Maintenance Rake tasks (CORE ONLY)
GitLab provides Rake tasks for general maintenance.
Gather GitLab and system information
This command gathers information about your GitLab installation and the system it runs on. These may be useful when asking for help or reporting issues.
sudo gitlab-rake gitlab:env:info
bundle exec rake gitlab:env:info RAILS_ENV=production
System information System: Debian 7.8 Current User: git Using RVM: no Ruby Version: 2.1.5p273 Gem Version: 2.4.3 Bundler Version: 1.7.6 Rake Version: 10.3.2 Redis Version: 3.2.5 Sidekiq Version: 2.17.8 GitLab information Version: 7.7.1 Revision: 41ab9e1 Directory: /home/git/gitlab DB Adapter: postgresql URL: https://gitlab.example.com HTTP Clone URL: https://gitlab.example.com/some-project.git SSH Clone URL: firstname.lastname@example.org:some-project.git Using LDAP: no Using Omniauth: no GitLab Shell Version: 2.4.1 Repositories: /home/git/repositories/ Hooks: /home/git/gitlab-shell/hooks/ Git: /usr/bin/git
Check GitLab configuration
gitlab:check Rake task runs the following Rake tasks:
It will check that each component was set up according to the installation guide and suggest fixes for issues found. This command must be run from your application server and will not work correctly on component servers like Gitaly.
You may also have a look at our troubleshooting guides for:
sudo gitlab-rake gitlab:check
bundle exec rake gitlab:check RAILS_ENV=production
gitlab:check if you want to omit project names from the output.
Checking Environment ... Git configured for git user? ... yes Has python2? ... yes python2 is supported version? ... yes Checking Environment ... Finished Checking GitLab Shell ... GitLab Shell version? ... OK (1.2.0) Repo base directory exists? ... yes Repo base directory is a symlink? ... no Repo base owned by git:git? ... yes Repo base access is drwxrws---? ... yes post-receive hook up-to-date? ... yes post-receive hooks in repos are links: ... yes Checking GitLab Shell ... Finished Checking Sidekiq ... Running? ... yes Checking Sidekiq ... Finished Checking GitLab ... Database config exists? ... yes Database is SQLite ... no All migrations up? ... yes GitLab config exists? ... yes GitLab config outdated? ... no Log directory writable? ... yes Tmp directory writable? ... yes Init script exists? ... yes Init script up-to-date? ... yes Redis version >= 2.0.0? ... yes Checking GitLab ... Finished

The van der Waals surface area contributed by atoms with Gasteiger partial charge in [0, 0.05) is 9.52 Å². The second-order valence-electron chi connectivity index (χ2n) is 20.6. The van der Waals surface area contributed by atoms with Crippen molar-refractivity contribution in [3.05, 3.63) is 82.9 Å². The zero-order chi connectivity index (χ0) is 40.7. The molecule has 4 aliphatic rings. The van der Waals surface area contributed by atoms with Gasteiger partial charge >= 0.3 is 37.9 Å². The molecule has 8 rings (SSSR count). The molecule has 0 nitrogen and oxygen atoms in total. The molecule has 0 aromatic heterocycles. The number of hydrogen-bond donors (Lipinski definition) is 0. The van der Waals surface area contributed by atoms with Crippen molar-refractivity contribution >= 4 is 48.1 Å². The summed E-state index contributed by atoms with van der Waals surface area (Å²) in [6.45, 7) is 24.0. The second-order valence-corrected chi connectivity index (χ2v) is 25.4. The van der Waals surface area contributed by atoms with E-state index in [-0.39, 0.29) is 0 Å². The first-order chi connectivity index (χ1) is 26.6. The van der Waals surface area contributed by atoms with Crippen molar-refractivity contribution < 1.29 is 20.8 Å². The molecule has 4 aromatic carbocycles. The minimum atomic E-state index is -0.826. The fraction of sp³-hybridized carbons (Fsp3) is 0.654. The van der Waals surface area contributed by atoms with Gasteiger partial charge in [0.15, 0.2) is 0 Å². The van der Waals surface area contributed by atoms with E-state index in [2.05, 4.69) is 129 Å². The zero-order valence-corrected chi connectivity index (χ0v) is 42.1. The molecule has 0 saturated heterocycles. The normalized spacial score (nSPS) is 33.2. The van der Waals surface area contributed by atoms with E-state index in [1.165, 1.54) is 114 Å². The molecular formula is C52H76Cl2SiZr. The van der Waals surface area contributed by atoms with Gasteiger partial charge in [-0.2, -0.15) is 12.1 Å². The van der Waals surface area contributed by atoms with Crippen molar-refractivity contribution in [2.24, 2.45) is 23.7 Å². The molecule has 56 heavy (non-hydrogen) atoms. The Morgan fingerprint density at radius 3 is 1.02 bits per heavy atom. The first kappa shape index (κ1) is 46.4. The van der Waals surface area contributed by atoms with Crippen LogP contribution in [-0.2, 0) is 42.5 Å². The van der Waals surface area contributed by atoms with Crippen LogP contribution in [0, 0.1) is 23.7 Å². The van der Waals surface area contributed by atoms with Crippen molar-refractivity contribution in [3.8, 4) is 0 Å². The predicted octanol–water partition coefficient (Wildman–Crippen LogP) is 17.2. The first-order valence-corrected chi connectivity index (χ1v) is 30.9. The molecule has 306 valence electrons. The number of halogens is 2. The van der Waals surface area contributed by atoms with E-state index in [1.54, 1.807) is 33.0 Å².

Rebuild authorized_keys file
In some case it is necessary to rebuild the
authorized_keys file. To do this, run:
sudo gitlab-rake gitlab:shell:setup
cd /home/git/gitlab sudo -u git -H bundle exec rake gitlab:shell:setup RAILS_ENV=production
This will rebuild an authorized_keys file. You will lose any data stored in authorized_keys file. Do you want to continue (yes/no)? yes
Clear Redis cache
If for some reason the dashboard displays the wrong information, you might want to clear Redis' cache. To do this, run:
sudo gitlab-rake cache:clear
cd /home/git/gitlab sudo -u git -H bundle exec rake cache:clear RAILS_ENV=production
Precompile the assets
Sometimes during version upgrades you might end up with some wrong CSS or missing some icons. In that case, try to precompile the assets again.
This only applies to source installations and does NOT apply to Omnibus packages.
cd /home/git/gitlab sudo -u git -H bundle exec rake gitlab:assets:compile RAILS_ENV=production
the release of upstream GitLab. The omnibus version includes optimized versions
production machine after installing the package, there should be no reason to redo
rake gitlab:assets:compile on the production machine. If you suspect that assets
have been corrupted, you should reinstall the omnibus package.
Check TCP connectivity to a remote site
Sometimes you need to know if your GitLab installation can connect to a TCP service on another machine - perhaps a PostgreSQL or HTTPS server. A Rake task is included to help you with this:
sudo gitlab-rake gitlab:tcp_check[example.com,80]
cd /home/git/gitlab sudo -u git -H bundle exec rake gitlab:tcp_check[example.com,80] RAILS_ENV=production
Clear exclusive lease (DANGER)
GitLab uses a shared lock mechanism:
ExclusiveLease to prevent simultaneous operations
in a shared resource. An example is running periodic garbage collection on repositories.
In very specific situations, a operation locked by an Exclusive Lease can fail without releasing the lock. If you can't wait for it to expire, you can run this task to manually clear it.
To clear all exclusive leases:
DANGER: DANGER: Don't run it while GitLab or Sidekiq is running
sudo gitlab-rake gitlab:exclusive_lease:clear
To specify a lease
type or lease
type + id, specify a scope:
# to clear all leases for repository garbage collection: sudo gitlab-rake gitlab:exclusive_lease:clear[project_housekeeping:*] # to clear a lease for repository garbage collection in a specific project: (id=4) sudo gitlab-rake gitlab:exclusive_lease:clear[project_housekeeping:4]
Display status of database migrations
See the upgrade documentation for how to check that migrations are complete when upgrading GitLab.
To check the status of specific migrations, you can use the following Rake task:
sudo gitlab-rake db:migrate:status
This will output a table with a
each Migration ID.
database: gitlabhq_production Status Migration ID Migration Name -------------------------------------------------- up migration_id migration_name
Import common metrics
Sometimes you may need to re-import the common metrics that power the Metrics dashboards.
To re-import the metrics you can run:
sudo gitlab-rake metrics:setup_common_metrics